Snohomish and Arlington should support libraries

Libraries are fundamental parts of successful communities. They bring information and recreation to all residents — for free. Some skeptics believe libraries are outdated sources of information and that anything worth putting in a school project or work report can simply be found on the Internet. They should be reminded of two things: one, not everything on the Internet is accurate (or has a bibliography section) and, two, not everyone has access to computers.

Plus, books still have their value to anyone who cares about learning and culture.

With that in mind, residents in the Snohomish and Arlington areas should prepare to vote yes on their respective library bond proposals on the Sept. 19 ballot.

The Arlington area has two library measures to consider. First, the voters must decide whether to create a type of taxing known as a library capital facility area. Currently, all library funds come from the city of Arlington. If the proposed Arlington Library Capital Facility Area Proposition 1 passes, the tax base for the library will be extended north and east to the Arlington school district boundaries, west to I-5 and south to NE 164th Street. Since Arlington library users come from all over the proposed area, it is only fair for the costs to be shared throughout that region and not have the financial responsibilities lie solely upon residents in the city limits. Even those who disagree with the new library funding proposal should at least vote for the LCFA so future improvements can be done with little financial burden on all library users.

There is good reason, however, to vote for Proposition 2. The current Arlington library is too small for a growing population. It has 5,200 square feet, eight public computers, no meeting room, 12 parking spaces and room for just 28 people to sit. The proposed library bond would provide for a new library with 21,000 square feet, 32 public computers, a meeting room, 84 parking spaces and room for more than 100 people to sit and read. Additionally, the number of shelved items would increase from 52,482 to 98,000. All of this would be for 39 cents per $1,000 of assessed property value or $78 per year for the owner of a home assessed at $200,000.

In the process for building a new library, residents of the Snohomish area are one step ahead of Arlington. In 1998, they approved a measure that created the Snohomish Library Capital Facilities Area. Now, they too have a proposal to expand their library space and capabilities.

The measure, Snohomish LCFA Proposition 1, would replace today’s crowded, moldy facility with a new library. The size would expand from 9,500 to 23,000 square feet. The parking spaces would increase from 16 to more than 100, the public seating from 22 to more than 100, public computers from 14 to 38 and shelved items from 82,000 to 139,000. Additionally, there are no study rooms in the current facility; Proposition 1 would equip the new library with two. The cost will be about $52 per year for the owner of a home assessed at $200,000.

Penny pinchers who are concerned with finances should do themselves a favor and vote yes on the library measures in the primary. Then they should go to their local library, get a card and start using the items — such as books, videos, books on tape, Internet access and magazines — for free.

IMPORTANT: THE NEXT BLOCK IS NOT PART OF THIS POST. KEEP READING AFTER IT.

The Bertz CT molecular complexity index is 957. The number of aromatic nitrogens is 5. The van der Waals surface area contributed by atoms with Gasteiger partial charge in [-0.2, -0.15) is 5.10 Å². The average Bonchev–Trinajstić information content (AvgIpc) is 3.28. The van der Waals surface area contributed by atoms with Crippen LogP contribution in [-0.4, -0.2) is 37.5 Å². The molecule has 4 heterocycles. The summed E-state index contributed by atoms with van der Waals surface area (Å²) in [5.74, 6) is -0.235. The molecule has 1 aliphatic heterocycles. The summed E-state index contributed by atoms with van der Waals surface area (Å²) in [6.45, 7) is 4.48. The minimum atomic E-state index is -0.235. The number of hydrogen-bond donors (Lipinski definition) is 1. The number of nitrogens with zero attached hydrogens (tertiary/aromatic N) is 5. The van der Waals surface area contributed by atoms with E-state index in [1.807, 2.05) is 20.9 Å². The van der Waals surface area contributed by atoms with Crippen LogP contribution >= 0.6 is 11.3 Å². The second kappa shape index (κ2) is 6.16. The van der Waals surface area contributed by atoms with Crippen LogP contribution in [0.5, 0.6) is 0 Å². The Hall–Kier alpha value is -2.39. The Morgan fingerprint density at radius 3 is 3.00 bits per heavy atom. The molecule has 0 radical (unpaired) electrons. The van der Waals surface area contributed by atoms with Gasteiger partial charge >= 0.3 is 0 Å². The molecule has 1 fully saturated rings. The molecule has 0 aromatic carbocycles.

FROM Talkback

WHERE Story LIKE ‘../Stories/00/9/8/12940321.cfm’

AND Dateverified LIKE ‘verified’

ORDER BY Dateposted

Talk back

Talk to us

More in Opinion

Biden's Fiddle, President Joe R. Biden, Debit Ceiling, Federal Debt Limit, suspend, Speaker Kevin McCarthy, U.S. House, U.S. Senate, economic catastrophe, default, compromise bill, bipartisan vote
Editorial cartoons for Saturday, June 3

A sketchy look at the news of the day.… Continue reading

Lummi Tribal members Ellie Kinley, left, and Raynell Morris, president and vice president of the non-profit Sacred Lands Conservancy known as Sacred Sea, lead a prayer for the repatriation of southern resident orca Sk’aliCh’elh-tenaut — who has lived and performed at the Miami Seaquarium for over 50 years — to her home waters of the Salish Sea at a gathering Sunday, March 20, 2022, at the sacred site of Cherry Point in Whatcom County, Wash.

The Bellingham Herald
Editorial: What it will require to bring Tokitae home

Bringing home the last captive orca requires expanded efforts to restore the killer whales’ habitat.

Comment: What capital gains tax’s court win means for so many

The state Supreme Court’s decision makes the state’s taxes more fair and provides revenue to aid many.

Comment: State’s high court ignores precedent in writing its rules

In seeking to end ‘systemic racial injustice,’ court’s justices ignore constitutional constraints.

Comment: Public safety lost ground in this year’s Legislature

Legislation that would have better addressed racism’s effects on communities was not adopted by lawmakers.

Kathy Solberg. (Kevin Clark / The Herald)
Forum: Confronting our loneliness to build a Common Good

Familiar themes in a 32-year-old article provoke thoughts about how we can cultivate relationships.

Forum: Government needs to get out of the way of business

Regulations and high taxes are preventing business from providing the goods and services we need.

Editorial cartoons for Friday, June 2

A sketchy look at the news of the day.… Continue reading

A map of the I-5/SR 529 Interchange project on Tuesday, May 23, 2023 in Marysville, Washington. (Olivia Vanni / The Herald)
Editorial: Set your muscle memory for work zone speed cameras

Starting next summer, not slowing down in highway work zones can result in a $500 fine.

Most Read